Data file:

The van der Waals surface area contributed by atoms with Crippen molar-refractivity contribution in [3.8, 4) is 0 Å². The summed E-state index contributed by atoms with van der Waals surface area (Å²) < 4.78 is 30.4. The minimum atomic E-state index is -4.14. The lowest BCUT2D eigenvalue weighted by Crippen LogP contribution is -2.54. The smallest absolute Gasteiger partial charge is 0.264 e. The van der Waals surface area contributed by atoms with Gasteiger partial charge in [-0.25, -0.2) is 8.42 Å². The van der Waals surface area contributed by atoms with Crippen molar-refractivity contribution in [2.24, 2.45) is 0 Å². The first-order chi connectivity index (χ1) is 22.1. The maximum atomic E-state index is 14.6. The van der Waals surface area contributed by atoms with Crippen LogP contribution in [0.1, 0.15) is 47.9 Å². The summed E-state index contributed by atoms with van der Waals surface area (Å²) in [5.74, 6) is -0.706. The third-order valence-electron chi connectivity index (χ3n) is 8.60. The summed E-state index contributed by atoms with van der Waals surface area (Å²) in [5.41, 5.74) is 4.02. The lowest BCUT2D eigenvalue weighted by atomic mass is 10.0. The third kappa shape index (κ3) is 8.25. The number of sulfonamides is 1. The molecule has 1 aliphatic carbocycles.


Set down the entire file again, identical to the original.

The van der Waals surface area contributed by atoms with Crippen molar-refractivity contribution in [3.8, 4) is 0 Å². The summed E-state index contributed by atoms with van der Waals surface area (Å²) < 4.78 is 30.4. The minimum atomic E-state index is -4.14. The lowest BCUT2D eigenvalue weighted by Crippen LogP contribution is -2.54. The smallest absolute Gasteiger partial charge is 0.264 e. The van der Waals surface area contributed by atoms with Gasteiger partial charge in [-0.25, -0.2) is 8.42 Å². The van der Waals surface area contributed by atoms with Crippen molar-refractivity contribution in [2.24, 2.45) is 0 Å². The first-order chi connectivity index (χ1) is 22.1. The maximum atomic E-state index is 14.6. The van der Waals surface area contributed by atoms with Crippen LogP contribution in [0.1, 0.15) is 47.9 Å². The summed E-state index contributed by atoms with van der Waals surface area (Å²) in [5.74, 6) is -0.706. The third-order valence-electron chi connectivity index (χ3n) is 8.60. The summed E-state index contributed by atoms with van der Waals surface area (Å²) in [5.41, 5.74) is 4.02. The lowest BCUT2D eigenvalue weighted by atomic mass is 10.0. The third kappa shape index (κ3) is 8.25. The number of sulfonamides is 1. The molecule has 1 aliphatic carbocycles.